Everyone loves a good story. Stories have helped people throughout history connect with others and express ideas. The term “storytelling” is bandied about quite a bit in corporate communications nowadays, and for good reason. Internal and external communicators are finding it an effective method to reach today’s audiences – customers and employees who want to relate to companies rather than perceive them as faceless, soul-less entities.
Business stories allow organizations communicate a purpose in their existence. They let communicators can effectively describe an objective, goal, a desired outcome, or show how their organization can change things for the better.
So with that understanding of storytelling, let’s talk a little about how to effectively approach this style of written and video communication.
Connect On a Personal Level
The most effective way to make a connection is with a personable story to which others can relate, whether your communication focuses on a leader, employee, or customer. You might talk about how the CEO started as an intern and worked his/her way up to the top; how an employee went above and beyond to ensure a customer received a needed prescription refill; or how a customer’s life was changed because of a product or service offered by a company.
The goal is to place the reader or viewer in the story and build empathy. When you connect with your audience on a personal level, you open them up to a new idea or opportunity. That’s why it’s important to describe the situation effectively and identify an issue with which your audience can relate. Set the stage for the reader or viewer and make it personal for them.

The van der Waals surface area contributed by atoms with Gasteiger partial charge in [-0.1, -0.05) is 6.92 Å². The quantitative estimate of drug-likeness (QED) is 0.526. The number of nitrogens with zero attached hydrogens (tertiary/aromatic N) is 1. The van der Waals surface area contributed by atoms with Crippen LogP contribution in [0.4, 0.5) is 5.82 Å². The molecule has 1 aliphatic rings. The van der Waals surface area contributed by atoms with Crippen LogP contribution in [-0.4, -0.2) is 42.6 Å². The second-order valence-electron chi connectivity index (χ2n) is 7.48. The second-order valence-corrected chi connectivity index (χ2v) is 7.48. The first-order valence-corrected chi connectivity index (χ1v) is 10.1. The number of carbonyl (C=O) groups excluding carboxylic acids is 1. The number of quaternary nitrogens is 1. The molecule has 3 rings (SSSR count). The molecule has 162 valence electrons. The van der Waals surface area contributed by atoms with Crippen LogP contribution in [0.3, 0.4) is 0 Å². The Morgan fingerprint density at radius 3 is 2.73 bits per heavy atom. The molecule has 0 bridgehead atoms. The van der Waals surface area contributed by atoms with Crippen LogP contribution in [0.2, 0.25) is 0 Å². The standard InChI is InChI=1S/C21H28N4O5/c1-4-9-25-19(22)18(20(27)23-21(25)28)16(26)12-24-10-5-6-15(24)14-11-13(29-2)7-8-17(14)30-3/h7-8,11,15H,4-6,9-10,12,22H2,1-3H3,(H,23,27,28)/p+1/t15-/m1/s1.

A big aspect of storytelling is playing on emotions – it’s what inspires employees and motivates customers. Think of a company’s mission statement, only in the form of a tale. Storytelling lets you go beyond the two- to three-sentence statement that captures the purpose of your organization. By giving examples of how your company has helped and improved an employee or the community, you inspire the audience to get behind that mission and take every opportunity to make it a reality.
When you write your story, have an action in mind – what do you want the audience to get out of it and what action do you want them to take? This will help shape the story you ultimately tell.
Burn It Into Their Memories
Remember the best story you ever heard? Yeah ya do. Know why? Because it was memorable! OK. That was kind of weak, but you get the idea.
After posted, the run-of-the-mill intranet article or website blog can disappear into the ether. When done effectively, storytelling can be more memorable and allow audiences to retain information by being drawn into the narrative.
Find stories that will make an impression on your audience and make them think about it later. Tug at the heart strings, raise awareness about something they might not have known before, or teach them something new. This kind of goes back to the first point – make it personal… something they won’t forget very soon.
Many famous entrepreneurs or fitness gurus have stories like these – how they started with nothing or were overweight, then took steps to improve their situations. People remember these stories as they try to achieve their own financial or health goals. They are great “If they can do it, I can do it,” reference points for the audience.
What’s been your experience in taking a storytelling approach to your communications? What’s worked best for you? Let us know in the Comment section below!
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Speaking of stories, here’s a good one: Once upon a time – now – you filled out the form to the right of the page and joined my email list. And you lived happily ever after. Compelling, no?